I have blogged earlier about loading Esri file geodatabase feature classes into SQLite database by using standard geoprocessing tools. This time, I’ve written a short sample that creates a SQLite database, reads a file geodatabase feature class rows, and then creates a new table and insert the features into it. Everything except reading file geodatabase (I use arcpy to access features with a cursor) is done using pure Python and SQL. The logic is rather simple – you read the schema of a geodatabase table and then mirror it inside a SQLite database table. Then you insert the features’ geometry and attributes into right columns.
I was pleased to observe excellent performance of data insertion and query processing. Of course, the initial data load is an overhead that will present in the script, but the efficiency of data manipulation using SQL and spatial analysis using ST_Geometry functions outweighs it, in my opinion. If you will work with rather larger datasets, you should consider tuning the performance of SQLite spatial indices because using ST_Geometry may be initially slow.
It is also worth noting that with some minor modifications, it would be possible to load a non-spatial file geodatabase table into an SQLite database table if you want to perform some SQL-based data aggregation. A very unique feature of SQLite database is that it is possible to generate such a database completely in memory without writing anything on disk. This is suitable for scripts where you want to do the processing on the fly without creating any additional scratch workspaces. Use the syntax for creating SQLite databases in memory (:memory:). I’ve done tests loading the spatial extension and some data and it worked fine.
At some point, it might be necessary to change the order of fields in a feature class. Perhaps a new field has been added and you want that all your users that will add this feature class to their map document to see the field in a right place when opening the attribute table.
An easy solution that could work is to create a layer file (.lyr) that contains among other things the order of fields that was set up for the map layer at the moment of layer file export. Now your users can add this layer file into ArcMap session to see the fields in the needed order when opening the attribute table or when editing feature class features. Creating and updating layer files can be done with Python and arcpy scripting.
If your data don’t reside in an enterprise geodatabase, such as SQL Server, your only choice is to copy your feature class to a new feature class providing a field mapping object that will contain the information on the needed field order. Then you need to replace the source feature class replacing it with the newly created one. This approach would work for a standalone dataset that is not part of any complex container such as topology, network dataset, or a geometric network and doesn’t have any domains specified for its fields. Otherwise, you would need to take the feature class out of the containers (for instance, you cannot delete a feature class that is part of a network dataset), replace it with the feature class that have the right field order, and then reassign the domains, add feature class to its containers and so forth. Many of those operations cannot be automated which makes it re-ordering the fields in a feature class quite complicated.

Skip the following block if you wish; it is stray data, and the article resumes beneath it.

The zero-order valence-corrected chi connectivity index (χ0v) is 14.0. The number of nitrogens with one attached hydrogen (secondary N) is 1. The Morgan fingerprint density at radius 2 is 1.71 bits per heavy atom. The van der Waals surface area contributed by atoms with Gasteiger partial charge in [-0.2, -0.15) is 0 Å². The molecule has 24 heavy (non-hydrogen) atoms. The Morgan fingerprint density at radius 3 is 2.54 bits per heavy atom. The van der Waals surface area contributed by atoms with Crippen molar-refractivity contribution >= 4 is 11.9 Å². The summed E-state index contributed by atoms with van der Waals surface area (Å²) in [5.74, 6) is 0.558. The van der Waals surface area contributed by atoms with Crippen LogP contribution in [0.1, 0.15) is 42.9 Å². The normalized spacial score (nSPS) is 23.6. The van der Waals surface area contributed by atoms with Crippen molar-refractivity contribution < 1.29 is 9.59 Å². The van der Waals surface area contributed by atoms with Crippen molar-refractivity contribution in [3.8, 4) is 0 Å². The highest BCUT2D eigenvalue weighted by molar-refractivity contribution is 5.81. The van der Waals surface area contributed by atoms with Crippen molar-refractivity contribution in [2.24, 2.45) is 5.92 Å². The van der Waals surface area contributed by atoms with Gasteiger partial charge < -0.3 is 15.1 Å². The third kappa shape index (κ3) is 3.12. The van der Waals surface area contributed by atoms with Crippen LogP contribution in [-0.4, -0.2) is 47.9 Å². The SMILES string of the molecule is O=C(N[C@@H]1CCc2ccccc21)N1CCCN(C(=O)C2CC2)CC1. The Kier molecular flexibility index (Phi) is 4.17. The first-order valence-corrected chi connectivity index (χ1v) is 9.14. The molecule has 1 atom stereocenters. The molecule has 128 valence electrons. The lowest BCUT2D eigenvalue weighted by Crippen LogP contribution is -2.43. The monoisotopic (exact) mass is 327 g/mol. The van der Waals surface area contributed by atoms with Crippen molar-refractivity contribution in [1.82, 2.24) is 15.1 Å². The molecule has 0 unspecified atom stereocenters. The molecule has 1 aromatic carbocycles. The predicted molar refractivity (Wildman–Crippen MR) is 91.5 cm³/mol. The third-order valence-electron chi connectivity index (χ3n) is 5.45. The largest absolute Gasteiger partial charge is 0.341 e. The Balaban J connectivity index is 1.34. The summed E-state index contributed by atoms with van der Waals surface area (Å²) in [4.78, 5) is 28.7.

If your data reside in a DBMS such as SQL Server, though, you can use your DBMS tools for defining the order of the fields. If you want to provide your users access to a feature class with a particular order of the fields, you could create a view using SQL or ArcGIS geoprocessing tools. However, a view cannot be edited in ArcMap (you won’t be able to update the underlying feature class through a view).
If you do need to change the original feature class field order and let users edit it, you can use the SQL Server. The detailed instructions are available on SO in this answer. This can be done using SSMS without writing any SQL queries.
I have tested this on a feature class that was part of a network dataset and a topology and also had domains associated with its fields. After changing the columns order in SQL Server, I was able to use the feature class in ArcMap and all behaviors associated with its containers seemed to be intact and working properly. The domains were left in place, too.
If you want to take a look at the SQL query that is being run behind the scene, look here at DBA site of SE.
To see the changes in the field order, restart ArcMap, as it seems to cache the order of fields in feature class within the session. I’m not sure whether changing the order of fields for a feature class is something that is officially supported by Esri, so be careful if you decide to do this – always back your data up before doing this.
When writing any code that works with feature class columns, always refer to columns by names and not by their index. If using arcpy and Python, it is super easy to use named tuples (I blogged about this earlier).
Then you are not dependent any longer on the order of fields in your feature class, so if the order will change, as long as a field has the same name, your code won’t break.
This is a post designed with the Jupyter Notebook and published on GitHub. Very handy feature of WordPress – you can paste a gist, even if it is an IPython notebook!
Test code above